Last year, I slowly worked my way through a book called The Joy of Missing Out: Finding Balance in a Wired World. Penned by Canadian writer Christina Crook, the book grew out of the lessons she learned during a 31-day “fast” from smartphone data, email and the Internet.
It’s a fascinating—and often sobering—look at the way technology has consumed our lives, affected our brains and changed the way we relate to people. At the same time, it provides a hopeful way forward for those of us who long to be fully present in our lives but still struggle with distractions that suck our time and steal our joy.
I don’t know about you, but I don’t want this coming holiday season to pass by in a blur, and especially not because I’m overly concerned about maintaining some sort of online presence in the midst of all the festivities. Even now, as I think through how I can keep that from happening, the following quotes from The Joy of Missing Out are providing motivation and perspective.
We’ll start off with a thought about the importance of the pause button:
“We are all publishers on the Internet. We think our innermost thoughts are profound, important and shareable. And, often, they are. But what they are not, is unique. If the Internet has anything to teach us, it’s probably this: everyone’s a star and everyone’s a critic, and we might all do well to take pause before posting.”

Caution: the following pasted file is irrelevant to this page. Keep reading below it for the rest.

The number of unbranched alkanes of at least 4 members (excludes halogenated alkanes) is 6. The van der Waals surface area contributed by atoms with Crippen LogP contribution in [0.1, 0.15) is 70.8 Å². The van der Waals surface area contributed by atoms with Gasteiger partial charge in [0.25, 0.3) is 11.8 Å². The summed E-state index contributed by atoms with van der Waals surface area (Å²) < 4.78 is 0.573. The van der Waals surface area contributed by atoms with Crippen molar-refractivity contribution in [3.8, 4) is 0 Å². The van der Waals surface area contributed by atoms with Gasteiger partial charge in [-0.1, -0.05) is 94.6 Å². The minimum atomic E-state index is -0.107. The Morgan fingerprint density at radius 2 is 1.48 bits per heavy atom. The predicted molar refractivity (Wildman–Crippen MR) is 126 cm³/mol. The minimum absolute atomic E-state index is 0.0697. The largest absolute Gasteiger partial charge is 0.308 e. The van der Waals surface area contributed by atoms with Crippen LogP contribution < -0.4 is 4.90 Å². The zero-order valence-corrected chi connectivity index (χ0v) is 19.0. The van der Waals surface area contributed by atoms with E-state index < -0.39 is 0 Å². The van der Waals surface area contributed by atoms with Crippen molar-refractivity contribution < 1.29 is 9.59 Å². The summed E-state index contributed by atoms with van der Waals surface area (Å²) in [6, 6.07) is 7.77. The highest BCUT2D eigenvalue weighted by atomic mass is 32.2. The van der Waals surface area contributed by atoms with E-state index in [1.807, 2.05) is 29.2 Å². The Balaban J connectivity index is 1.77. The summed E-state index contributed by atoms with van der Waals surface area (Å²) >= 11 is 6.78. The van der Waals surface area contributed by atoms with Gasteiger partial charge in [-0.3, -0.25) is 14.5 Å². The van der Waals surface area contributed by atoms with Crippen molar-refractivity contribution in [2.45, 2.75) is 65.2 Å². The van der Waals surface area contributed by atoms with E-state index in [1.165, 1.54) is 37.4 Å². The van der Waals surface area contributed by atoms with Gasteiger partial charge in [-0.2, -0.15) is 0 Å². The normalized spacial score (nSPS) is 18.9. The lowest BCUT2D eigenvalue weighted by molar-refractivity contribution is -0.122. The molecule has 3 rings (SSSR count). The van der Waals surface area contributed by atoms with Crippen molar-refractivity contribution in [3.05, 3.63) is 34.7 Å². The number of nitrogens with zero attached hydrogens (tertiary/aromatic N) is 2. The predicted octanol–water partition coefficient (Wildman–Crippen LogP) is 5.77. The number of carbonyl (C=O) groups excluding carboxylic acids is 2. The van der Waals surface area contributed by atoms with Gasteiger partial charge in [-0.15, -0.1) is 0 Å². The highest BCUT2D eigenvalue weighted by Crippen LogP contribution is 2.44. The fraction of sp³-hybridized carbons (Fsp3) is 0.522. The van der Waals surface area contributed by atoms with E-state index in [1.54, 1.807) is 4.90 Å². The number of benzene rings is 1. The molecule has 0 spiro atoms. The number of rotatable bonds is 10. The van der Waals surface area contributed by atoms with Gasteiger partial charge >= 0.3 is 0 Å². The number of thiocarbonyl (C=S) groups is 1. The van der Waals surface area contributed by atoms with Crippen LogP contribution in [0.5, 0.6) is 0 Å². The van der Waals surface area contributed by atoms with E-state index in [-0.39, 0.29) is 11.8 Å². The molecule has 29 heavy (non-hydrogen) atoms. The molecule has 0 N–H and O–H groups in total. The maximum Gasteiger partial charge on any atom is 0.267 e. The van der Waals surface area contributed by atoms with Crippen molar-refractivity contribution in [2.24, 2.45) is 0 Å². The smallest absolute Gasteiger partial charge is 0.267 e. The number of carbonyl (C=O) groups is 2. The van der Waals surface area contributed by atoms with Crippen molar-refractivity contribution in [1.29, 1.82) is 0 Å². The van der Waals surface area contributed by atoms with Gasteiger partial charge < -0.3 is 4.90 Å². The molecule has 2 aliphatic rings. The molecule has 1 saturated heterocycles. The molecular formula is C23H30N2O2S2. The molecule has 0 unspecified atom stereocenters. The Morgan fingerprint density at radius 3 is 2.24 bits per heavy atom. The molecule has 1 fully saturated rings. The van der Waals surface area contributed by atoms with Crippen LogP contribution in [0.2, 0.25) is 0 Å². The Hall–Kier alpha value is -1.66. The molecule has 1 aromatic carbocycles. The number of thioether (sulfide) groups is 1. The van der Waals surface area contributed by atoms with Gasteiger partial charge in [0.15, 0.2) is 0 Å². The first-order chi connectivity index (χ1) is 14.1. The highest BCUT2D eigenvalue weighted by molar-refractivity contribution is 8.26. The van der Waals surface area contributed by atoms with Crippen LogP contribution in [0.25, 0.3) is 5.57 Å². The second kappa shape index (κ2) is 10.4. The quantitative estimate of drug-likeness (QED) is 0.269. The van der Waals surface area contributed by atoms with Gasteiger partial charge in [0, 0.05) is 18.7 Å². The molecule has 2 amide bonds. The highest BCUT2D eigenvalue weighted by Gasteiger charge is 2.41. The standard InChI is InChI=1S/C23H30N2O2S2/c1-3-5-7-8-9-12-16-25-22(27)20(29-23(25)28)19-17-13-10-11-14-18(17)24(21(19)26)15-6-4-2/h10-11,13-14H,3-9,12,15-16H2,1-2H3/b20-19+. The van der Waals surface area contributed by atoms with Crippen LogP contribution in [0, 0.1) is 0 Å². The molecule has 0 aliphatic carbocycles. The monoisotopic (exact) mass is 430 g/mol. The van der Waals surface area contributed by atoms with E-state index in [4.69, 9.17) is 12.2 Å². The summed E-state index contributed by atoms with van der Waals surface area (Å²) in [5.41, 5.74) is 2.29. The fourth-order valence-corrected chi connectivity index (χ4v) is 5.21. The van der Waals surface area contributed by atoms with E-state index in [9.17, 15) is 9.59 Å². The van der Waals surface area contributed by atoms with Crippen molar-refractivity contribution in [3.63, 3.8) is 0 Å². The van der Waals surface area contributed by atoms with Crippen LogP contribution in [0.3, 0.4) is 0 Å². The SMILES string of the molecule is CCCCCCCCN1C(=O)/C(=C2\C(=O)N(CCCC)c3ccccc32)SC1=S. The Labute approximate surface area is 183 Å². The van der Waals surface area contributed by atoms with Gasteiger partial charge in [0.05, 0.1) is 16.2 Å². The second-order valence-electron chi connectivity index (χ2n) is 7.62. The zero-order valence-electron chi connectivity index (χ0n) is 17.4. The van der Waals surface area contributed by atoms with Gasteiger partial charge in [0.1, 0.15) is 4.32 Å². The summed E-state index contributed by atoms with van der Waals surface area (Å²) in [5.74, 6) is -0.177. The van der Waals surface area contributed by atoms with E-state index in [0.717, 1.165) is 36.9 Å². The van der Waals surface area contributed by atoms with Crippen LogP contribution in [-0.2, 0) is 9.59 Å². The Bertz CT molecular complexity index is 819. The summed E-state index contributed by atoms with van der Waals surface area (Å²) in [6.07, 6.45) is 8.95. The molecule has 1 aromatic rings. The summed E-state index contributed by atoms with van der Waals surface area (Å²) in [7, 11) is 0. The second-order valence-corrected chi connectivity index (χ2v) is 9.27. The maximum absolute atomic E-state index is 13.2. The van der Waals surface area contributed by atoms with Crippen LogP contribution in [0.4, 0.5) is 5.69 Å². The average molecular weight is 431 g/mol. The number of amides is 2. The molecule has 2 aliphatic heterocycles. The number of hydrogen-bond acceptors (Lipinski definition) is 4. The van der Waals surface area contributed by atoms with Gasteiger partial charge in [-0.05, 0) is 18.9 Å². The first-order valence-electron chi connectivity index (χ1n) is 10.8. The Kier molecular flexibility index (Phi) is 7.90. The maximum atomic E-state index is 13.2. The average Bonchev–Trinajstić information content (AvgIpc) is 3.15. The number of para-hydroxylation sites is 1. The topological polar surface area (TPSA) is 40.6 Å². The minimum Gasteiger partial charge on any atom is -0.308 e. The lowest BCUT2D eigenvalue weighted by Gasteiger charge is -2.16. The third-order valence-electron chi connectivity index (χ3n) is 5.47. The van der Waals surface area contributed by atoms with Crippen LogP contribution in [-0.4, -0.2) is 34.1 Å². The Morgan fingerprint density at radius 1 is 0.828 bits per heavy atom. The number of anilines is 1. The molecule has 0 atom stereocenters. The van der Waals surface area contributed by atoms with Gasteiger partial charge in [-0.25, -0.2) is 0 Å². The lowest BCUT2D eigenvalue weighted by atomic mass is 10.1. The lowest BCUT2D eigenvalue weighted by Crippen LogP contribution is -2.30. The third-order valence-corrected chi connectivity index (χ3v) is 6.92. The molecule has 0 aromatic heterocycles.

What getting offline does for us:
“Stepping offline reminds us that we are small. The online world, and indeed the world at large, keeps on without us. Our likes, our comments and tweets are not missed. The world—it keeps on turning.”
The best kind of people:
“Present people, people who look you straight in the eye, are a rare and wonderful breed.”
What real life gives us:
“Proximity paints the real picture. Even if we air our foibles and grievances—our metaphorical laundry—online, only those closest to us are privy to our day-in, day-out attitudes and experiences. Real life paints the whole picture; online we see only the strokes.”
The Internet as a tool:
“We don’t use a screwdriver to butter toast. We don’t use a knife to write a love letter. Use the Internet like any tool. Take it out for a specific purpose and then put it away.”
Finally, the truth about choices:
“Every choice is a renunciation. The moment that changes everything is the moment we wake up to the truth that we have to give up something to accomplish our goal. We must renounce to gain.”
Those last five words, especially, are really simmering in my heart and mind these days. They’re leading to something, although I’m not quite sure what just yet.
So how about you? Do any of these quotes resonate with you in a particular way? And how do you find balance in this wired world of ours, especially during the the holiday season?
♥ LoisI don’t know about you, but I don’t want this coming holiday season to pass by in a blur. Click To Tweet